Sensory Processing at Home

Many aspects of home and family life may be affected when living with a child with Sensory Processing difficulties. Some of the main areas affected include;


Play is a major occupation for children and one through which they learn and master skills, make friends, and establish a sense of self.


Personal care skills are the everyday tasks that can include dressing, bathing and toileting. While these are typically supported by adults with the younger child, it is expected that children develop independence in these as they mature.


Sensory processing affects children’s abilities to use cutlery or their fingers to place the food into their mouth. It can also affect their ability to chew and swallow foods. Additionally, sensory processing influences children’s tolerance of different foods textures and tastes.


Children’s sleep can be greatly affected by their emotional experiences that happened during the day. Children with sensory processing difficulties often find it hard to relax into a sleep state.


Home is usually a child’s ‘safe space’ so it is not uncommon for them to let go and meltdown the day’s difficulties when they get into this space. This can make unpicking behaviours even more difficult as they may be reacting to something that has happened earlier in the day.

Key points for parents to remember when supporting a child with sensory processing difficulties:

  • Every child is different. They all learn and develop at their own pace.
  • Breaking activities into smaller steps can help children to master each step before putting the whole task back together.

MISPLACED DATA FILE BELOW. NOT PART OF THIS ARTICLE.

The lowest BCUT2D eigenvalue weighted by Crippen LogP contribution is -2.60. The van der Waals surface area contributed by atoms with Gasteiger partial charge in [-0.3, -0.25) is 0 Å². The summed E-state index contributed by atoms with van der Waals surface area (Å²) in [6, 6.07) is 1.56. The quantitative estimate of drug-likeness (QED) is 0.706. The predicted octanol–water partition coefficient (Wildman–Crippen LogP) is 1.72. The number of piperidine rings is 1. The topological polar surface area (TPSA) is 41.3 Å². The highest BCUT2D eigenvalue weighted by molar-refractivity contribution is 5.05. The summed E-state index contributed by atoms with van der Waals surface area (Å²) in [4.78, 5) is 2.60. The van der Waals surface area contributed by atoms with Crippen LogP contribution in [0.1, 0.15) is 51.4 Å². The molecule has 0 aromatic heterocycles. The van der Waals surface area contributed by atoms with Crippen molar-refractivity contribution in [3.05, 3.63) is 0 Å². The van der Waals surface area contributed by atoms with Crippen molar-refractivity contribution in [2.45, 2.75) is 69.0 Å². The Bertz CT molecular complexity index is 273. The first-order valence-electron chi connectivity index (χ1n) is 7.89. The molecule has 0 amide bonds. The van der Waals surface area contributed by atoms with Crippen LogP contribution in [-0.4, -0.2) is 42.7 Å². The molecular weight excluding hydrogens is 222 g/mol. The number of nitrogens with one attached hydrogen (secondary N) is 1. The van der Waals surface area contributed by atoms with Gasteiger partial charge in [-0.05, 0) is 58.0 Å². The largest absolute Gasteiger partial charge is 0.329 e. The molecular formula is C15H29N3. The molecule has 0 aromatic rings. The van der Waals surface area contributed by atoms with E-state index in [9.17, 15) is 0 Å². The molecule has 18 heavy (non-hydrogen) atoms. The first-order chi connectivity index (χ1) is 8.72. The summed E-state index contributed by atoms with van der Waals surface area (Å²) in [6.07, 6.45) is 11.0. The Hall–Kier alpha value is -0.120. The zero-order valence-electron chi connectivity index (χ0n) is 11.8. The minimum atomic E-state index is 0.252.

• There are different ways to learn – showing your child, talking through the steps, hand over hand practice, pictures to show all the steps.
  • Practice independence with self-care activities when you have time e.g. on the weekends.
  • Practice and repetition leads to mastery.
  • Problem solve together. Try not to take over and correct them but instead allow them to tell you what they need to do differently next time. 
  • Try to keep routines and possessions organised.
  • Keeping an activity schedule or visible calendar can help children remember and prepare for their day and the activities in it.
  • Be consistent with rules and consequences.
  • Try not to restrict movement activities when you child is being disciplined e.g. taking away outdoor play time when they have done the wrong thing. Your child may need that movement and by removing it, their behaviour may actually become worse.
  • Good communication between home and school is very important to support a child with sensory processing difficulties.